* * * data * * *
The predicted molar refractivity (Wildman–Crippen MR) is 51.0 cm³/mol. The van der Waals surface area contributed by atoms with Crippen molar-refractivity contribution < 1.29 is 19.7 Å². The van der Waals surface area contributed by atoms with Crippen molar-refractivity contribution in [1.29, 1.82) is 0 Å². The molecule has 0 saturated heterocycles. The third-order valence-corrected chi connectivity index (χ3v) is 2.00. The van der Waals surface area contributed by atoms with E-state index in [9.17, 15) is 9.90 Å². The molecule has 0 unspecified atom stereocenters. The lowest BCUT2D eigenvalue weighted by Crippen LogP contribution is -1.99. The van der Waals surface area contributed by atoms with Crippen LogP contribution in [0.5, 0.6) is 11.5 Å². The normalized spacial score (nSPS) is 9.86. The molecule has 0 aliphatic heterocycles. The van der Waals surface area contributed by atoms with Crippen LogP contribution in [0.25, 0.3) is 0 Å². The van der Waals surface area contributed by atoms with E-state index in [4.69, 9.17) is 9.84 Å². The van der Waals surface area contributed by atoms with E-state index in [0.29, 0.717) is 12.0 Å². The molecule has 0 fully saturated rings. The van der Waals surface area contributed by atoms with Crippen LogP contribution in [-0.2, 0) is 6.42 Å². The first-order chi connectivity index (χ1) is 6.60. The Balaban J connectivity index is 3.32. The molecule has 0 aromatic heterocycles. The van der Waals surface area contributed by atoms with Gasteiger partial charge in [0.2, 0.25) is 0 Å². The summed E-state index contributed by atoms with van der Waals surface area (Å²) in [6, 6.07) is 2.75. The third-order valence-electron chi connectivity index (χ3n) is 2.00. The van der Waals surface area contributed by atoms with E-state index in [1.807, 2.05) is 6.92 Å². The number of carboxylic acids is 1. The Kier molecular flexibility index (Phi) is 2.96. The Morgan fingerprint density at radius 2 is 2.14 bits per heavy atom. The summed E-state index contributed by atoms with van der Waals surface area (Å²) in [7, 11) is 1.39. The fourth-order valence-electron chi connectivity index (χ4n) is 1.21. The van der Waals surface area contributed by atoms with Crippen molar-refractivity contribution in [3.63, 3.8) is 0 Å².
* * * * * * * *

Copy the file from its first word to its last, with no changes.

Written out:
The predicted molar refractivity (Wildman–Crippen MR) is 51.0 cm³/mol. The van der Waals surface area contributed by atoms with Crippen molar-refractivity contribution < 1.29 is 19.7 Å². The van der Waals surface area contributed by atoms with Crippen molar-refractivity contribution in [1.29, 1.82) is 0 Å². The molecule has 0 saturated heterocycles. The third-order valence-corrected chi connectivity index (χ3v) is 2.00. The van der Waals surface area contributed by atoms with E-state index in [9.17, 15) is 9.90 Å². The molecule has 0 unspecified atom stereocenters. The lowest BCUT2D eigenvalue weighted by Crippen LogP contribution is -1.99. The van der Waals surface area contributed by atoms with Crippen LogP contribution in [0.5, 0.6) is 11.5 Å². The normalized spacial score (nSPS) is 9.86. The molecule has 0 aliphatic heterocycles. The van der Waals surface area contributed by atoms with Crippen LogP contribution in [0.25, 0.3) is 0 Å². The van der Waals surface area contributed by atoms with E-state index in [4.69, 9.17) is 9.84 Å². The van der Waals surface area contributed by atoms with E-state index in [0.29, 0.717) is 12.0 Å². The molecule has 0 fully saturated rings. The van der Waals surface area contributed by atoms with Crippen LogP contribution in [-0.2, 0) is 6.42 Å². The first-order chi connectivity index (χ1) is 6.60. The Balaban J connectivity index is 3.32. The molecule has 0 aromatic heterocycles. The van der Waals surface area contributed by atoms with Gasteiger partial charge in [0.2, 0.25) is 0 Å². The summed E-state index contributed by atoms with van der Waals surface area (Å²) in [6, 6.07) is 2.75. The third-order valence-electron chi connectivity index (χ3n) is 2.00. The van der Waals surface area contributed by atoms with E-state index in [1.807, 2.05) is 6.92 Å². The number of carboxylic acids is 1. The Kier molecular flexibility index (Phi) is 2.96. The Morgan fingerprint density at radius 2 is 2.14 bits per heavy atom. The summed E-state index contributed by atoms with van der Waals surface area (Å²) in [7, 11) is 1.39. The fourth-order valence-electron chi connectivity index (χ4n) is 1.21. The van der Waals surface area contributed by atoms with Crippen molar-refractivity contribution in [3.63, 3.8) is 0 Å².